Data on Wikipedia mentions are aggregated by Altmetric. rOpenSci built a tool to get altmetric data (rAltmetric) using the Altmetric API. rAltmetric works by retrieving data for each paper using the paper’s DOIs — so I need the DOIs for any/all papers before I do anything. Fortunately, rOpenSci has a tool for this too — rcrossref — which queries the Crossref database for relevant DOIs given some condition.
Since my project is focused on Geophysical Research Letters, I only need the DOIs for papers published in GRL. Using the ISSN for GRL, I downloaded 36,960 DOIs associated with GRL and then the associated Altmetric data (using rAltmetric).
The data from rAltmetric returns the number of times a given article is cited in Wikipedia. But I want some extra detail:
The name of the Wikipedia article where the GRL citation appears
When the edit was made
and Who made the edit
This information is returned through the Altmetric commercial API — you can email Stacy Konkiel at Altmetric to get a commerical API key through Altmetric’s ‘researcher data access program’ (free access for those doing research). I got the data another way, via webscraping. To keep everything in R, I used rvest to scrape the Altmetric page (for each GRL article) to get Wikipedia information — the Wikipedia page that was edited, the author, and the edit date. Here is an example of an Altmetric.com page for a GRL article:
The Wikipedia page (‘Overwash’), the user (‘Ebgoldstein’ — hey that’s me!), and the edit date (’10 Feb 2017′) are all mentioned… this is the data that I scraped for.
Additionally I scraped the GRL article page to get the date that the GRL article first appeared online (not when it was formally typeset and published). Here is an exampLE of a GRL article landing page:
Notice that the article was first published on 15 Dec 2016. However, if you click the ‘Full Publication History’ link, you find out that the article first appeared online 24 Nov 2016 — so potential Wikipedia editors could add a citation prior to the formal ‘publication date’ of the GRL article.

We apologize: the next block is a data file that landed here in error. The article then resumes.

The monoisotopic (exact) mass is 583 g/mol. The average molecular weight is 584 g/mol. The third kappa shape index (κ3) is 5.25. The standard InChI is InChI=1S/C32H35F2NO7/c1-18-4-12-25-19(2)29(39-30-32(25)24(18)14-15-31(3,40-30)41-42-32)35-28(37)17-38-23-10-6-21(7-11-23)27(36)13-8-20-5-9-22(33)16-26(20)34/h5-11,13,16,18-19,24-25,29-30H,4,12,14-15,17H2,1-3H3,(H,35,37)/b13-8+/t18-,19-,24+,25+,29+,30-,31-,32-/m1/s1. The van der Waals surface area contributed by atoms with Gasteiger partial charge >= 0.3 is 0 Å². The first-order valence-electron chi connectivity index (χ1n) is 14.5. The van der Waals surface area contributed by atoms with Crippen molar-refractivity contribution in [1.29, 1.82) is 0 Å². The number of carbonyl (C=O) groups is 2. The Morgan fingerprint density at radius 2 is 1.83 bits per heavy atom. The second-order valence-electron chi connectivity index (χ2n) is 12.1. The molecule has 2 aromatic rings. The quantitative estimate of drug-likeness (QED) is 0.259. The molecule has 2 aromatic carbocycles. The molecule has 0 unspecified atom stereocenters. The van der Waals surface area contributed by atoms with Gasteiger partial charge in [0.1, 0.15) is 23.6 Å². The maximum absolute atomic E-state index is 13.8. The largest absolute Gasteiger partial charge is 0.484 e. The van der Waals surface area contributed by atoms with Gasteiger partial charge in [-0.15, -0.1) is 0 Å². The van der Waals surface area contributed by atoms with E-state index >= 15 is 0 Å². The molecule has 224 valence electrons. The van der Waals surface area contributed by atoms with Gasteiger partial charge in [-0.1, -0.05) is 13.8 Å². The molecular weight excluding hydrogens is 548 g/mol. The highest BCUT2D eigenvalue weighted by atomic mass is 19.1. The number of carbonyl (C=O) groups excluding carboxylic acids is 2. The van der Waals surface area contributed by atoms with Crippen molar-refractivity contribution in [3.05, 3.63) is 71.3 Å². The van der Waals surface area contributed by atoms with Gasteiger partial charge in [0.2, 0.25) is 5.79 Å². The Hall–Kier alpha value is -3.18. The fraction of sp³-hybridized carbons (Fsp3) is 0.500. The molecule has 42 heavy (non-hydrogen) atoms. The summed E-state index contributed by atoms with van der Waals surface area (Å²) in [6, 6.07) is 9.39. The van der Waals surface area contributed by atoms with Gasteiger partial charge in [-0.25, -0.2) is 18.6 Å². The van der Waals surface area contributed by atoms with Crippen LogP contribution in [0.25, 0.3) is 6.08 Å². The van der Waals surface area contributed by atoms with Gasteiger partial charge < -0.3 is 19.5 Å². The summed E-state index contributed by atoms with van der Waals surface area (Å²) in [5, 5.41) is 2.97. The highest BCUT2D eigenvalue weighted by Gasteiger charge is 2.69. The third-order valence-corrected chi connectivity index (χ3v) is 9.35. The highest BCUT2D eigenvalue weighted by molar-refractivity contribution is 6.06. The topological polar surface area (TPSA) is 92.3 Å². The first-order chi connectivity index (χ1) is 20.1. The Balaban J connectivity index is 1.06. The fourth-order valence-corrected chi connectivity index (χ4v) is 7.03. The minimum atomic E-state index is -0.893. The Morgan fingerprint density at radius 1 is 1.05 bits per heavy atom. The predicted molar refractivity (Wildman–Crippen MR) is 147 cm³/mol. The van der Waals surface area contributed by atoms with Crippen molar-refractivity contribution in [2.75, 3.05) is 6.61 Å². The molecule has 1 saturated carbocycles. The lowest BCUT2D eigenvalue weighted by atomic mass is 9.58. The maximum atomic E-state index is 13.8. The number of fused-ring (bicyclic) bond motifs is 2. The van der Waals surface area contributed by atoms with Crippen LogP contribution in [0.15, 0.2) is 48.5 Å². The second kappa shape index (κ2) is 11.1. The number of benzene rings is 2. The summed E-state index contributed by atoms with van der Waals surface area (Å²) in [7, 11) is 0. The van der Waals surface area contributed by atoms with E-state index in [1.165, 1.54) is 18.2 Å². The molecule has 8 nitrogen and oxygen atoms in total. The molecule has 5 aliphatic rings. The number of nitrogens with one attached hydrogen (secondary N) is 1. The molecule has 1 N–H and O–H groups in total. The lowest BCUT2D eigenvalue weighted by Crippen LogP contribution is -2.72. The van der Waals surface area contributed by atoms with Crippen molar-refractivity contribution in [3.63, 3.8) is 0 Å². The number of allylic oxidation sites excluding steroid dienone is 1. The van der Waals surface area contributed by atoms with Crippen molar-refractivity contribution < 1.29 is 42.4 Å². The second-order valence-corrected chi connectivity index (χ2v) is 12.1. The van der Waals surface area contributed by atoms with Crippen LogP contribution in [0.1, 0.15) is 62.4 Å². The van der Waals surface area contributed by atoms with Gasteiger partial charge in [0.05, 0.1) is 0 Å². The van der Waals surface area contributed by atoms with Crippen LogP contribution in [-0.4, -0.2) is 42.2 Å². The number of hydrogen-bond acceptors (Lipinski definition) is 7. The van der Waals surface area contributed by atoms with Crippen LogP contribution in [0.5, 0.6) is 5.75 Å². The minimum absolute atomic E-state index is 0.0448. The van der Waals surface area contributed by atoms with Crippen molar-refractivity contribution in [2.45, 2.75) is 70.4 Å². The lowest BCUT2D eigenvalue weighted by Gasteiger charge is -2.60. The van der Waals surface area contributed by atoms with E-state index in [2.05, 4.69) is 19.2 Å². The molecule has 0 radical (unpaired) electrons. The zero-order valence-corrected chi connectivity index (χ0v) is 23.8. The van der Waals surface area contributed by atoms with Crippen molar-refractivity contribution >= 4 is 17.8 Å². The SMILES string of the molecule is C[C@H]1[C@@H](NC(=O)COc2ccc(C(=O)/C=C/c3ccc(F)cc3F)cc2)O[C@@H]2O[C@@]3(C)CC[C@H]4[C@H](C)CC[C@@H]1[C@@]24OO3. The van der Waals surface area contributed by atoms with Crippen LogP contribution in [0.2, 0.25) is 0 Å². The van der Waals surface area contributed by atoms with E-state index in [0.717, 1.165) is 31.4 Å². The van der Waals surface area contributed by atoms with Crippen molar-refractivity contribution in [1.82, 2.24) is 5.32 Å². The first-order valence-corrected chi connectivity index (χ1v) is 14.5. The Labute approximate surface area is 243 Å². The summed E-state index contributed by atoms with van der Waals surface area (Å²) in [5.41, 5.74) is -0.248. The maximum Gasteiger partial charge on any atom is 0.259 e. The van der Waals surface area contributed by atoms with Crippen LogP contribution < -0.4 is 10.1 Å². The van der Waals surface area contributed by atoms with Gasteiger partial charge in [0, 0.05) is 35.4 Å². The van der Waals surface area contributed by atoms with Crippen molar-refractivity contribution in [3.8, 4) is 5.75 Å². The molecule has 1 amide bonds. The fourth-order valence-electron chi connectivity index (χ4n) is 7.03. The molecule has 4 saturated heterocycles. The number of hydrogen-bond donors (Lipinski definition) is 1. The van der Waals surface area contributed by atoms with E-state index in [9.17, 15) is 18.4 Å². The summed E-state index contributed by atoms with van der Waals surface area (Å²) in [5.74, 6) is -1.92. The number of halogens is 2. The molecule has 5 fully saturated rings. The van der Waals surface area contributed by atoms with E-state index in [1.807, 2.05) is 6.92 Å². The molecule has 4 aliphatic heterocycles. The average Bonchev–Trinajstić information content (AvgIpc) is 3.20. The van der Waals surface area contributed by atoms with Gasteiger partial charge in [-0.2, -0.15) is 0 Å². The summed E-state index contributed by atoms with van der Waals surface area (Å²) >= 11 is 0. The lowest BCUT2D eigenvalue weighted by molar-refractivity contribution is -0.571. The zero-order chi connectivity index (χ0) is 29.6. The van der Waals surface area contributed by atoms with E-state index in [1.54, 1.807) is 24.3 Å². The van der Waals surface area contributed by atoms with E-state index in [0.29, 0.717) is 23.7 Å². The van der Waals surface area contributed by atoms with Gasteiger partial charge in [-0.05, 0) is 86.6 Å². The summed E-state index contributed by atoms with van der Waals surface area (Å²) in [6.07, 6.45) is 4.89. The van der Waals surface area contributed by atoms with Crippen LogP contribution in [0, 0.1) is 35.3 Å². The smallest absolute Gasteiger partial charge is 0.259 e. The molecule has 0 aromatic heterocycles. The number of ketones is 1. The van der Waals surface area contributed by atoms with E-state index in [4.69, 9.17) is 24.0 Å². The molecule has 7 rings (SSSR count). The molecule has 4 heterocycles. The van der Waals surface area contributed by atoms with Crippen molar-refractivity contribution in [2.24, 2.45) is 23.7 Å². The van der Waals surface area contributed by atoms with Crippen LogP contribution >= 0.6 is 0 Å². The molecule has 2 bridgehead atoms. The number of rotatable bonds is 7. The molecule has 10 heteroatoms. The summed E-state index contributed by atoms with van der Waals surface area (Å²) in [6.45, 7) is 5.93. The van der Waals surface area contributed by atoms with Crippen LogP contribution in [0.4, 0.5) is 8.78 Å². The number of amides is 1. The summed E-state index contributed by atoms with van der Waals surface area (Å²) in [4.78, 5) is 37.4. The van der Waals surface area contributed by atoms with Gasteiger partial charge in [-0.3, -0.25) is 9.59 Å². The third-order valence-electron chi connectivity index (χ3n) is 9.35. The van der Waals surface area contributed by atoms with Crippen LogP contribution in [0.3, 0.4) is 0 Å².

So now that I have that data, what does it look like? Out of 36,960 GRL articles, 921 appear in Wikipedia, some are even cited multiple times. Below is a plot with the number of GRL articles (y-axis) that appear in Wikipedia, tallied by the number of times they are cited in Wikipedia — note the log y-axis.
GRL articles are spread over a range of Wikipedia pages, but some Wikipedia pages have many references to GRL articles (note the log scale of the y-axis):
553 Wikipedia Articles have a reference to only a single GRL article, while some articles contain many GRL references. Take for instance the ‘Cluster II (spacecraft)‘ page, with 25 GRL citations, or ‘El Niño‘ with 11 GRL references).
I’ll dive into data I collected over the next few weeks in a series of blog posts, but I want to leave you with some caveats about the code and the data so far. (Edited after the initial posting)Altmetric.com only shows the data for up to 5 Wikipedia mentions for a given journal articles unless you have paid (instituitonal) access. Several GRL articles were cited in >5 Wikipedia articles, so I manually added the missing data. Hopefully i will make a programmatic work-around sometime.After I wrote this post, I was informed that the commerical Altmetric API gives all of the Wikipedia data (edit, editor, date). To get a commerical API key through Altmetric’s ‘researcher data access program’ (free access for those doing research), email Stacy Konkiel at Altmetric (thanks Stacy!).
Furthermore, many of the edit times that you see here could be re-edits, therefore ‘overprinting’ the date and editor for the first appearance of the wikipedia citation. This will be the subject of a future post, though I haven’t yet found an easy way to get the original edit…